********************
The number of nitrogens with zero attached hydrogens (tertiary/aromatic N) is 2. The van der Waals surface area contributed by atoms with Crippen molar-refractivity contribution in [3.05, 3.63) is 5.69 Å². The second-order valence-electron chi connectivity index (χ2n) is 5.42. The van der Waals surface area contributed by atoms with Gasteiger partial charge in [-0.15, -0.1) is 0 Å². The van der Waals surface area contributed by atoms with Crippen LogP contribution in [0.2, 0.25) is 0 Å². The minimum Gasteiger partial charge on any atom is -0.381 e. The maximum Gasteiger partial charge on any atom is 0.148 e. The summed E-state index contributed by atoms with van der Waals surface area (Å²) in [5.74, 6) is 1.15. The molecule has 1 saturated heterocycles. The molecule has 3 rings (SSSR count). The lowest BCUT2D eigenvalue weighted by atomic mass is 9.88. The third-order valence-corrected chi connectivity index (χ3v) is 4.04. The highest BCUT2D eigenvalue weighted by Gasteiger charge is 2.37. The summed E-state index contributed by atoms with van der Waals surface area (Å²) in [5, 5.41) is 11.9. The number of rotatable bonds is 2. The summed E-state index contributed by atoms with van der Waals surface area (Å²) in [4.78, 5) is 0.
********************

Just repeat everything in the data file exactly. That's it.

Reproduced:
The number of nitrogens with zero attached hydrogens (tertiary/aromatic N) is 2. The van der Waals surface area contributed by atoms with Crippen molar-refractivity contribution in [3.05, 3.63) is 5.69 Å². The second-order valence-electron chi connectivity index (χ2n) is 5.42. The van der Waals surface area contributed by atoms with Gasteiger partial charge in [-0.15, -0.1) is 0 Å². The van der Waals surface area contributed by atoms with Crippen LogP contribution in [0.2, 0.25) is 0 Å². The minimum Gasteiger partial charge on any atom is -0.381 e. The maximum Gasteiger partial charge on any atom is 0.148 e. The summed E-state index contributed by atoms with van der Waals surface area (Å²) in [5.74, 6) is 1.15. The molecule has 1 saturated heterocycles. The molecule has 3 rings (SSSR count). The lowest BCUT2D eigenvalue weighted by atomic mass is 9.88. The third-order valence-corrected chi connectivity index (χ3v) is 4.04. The highest BCUT2D eigenvalue weighted by Gasteiger charge is 2.37. The summed E-state index contributed by atoms with van der Waals surface area (Å²) in [5, 5.41) is 11.9. The number of rotatable bonds is 2. The summed E-state index contributed by atoms with van der Waals surface area (Å²) in [4.78, 5) is 0.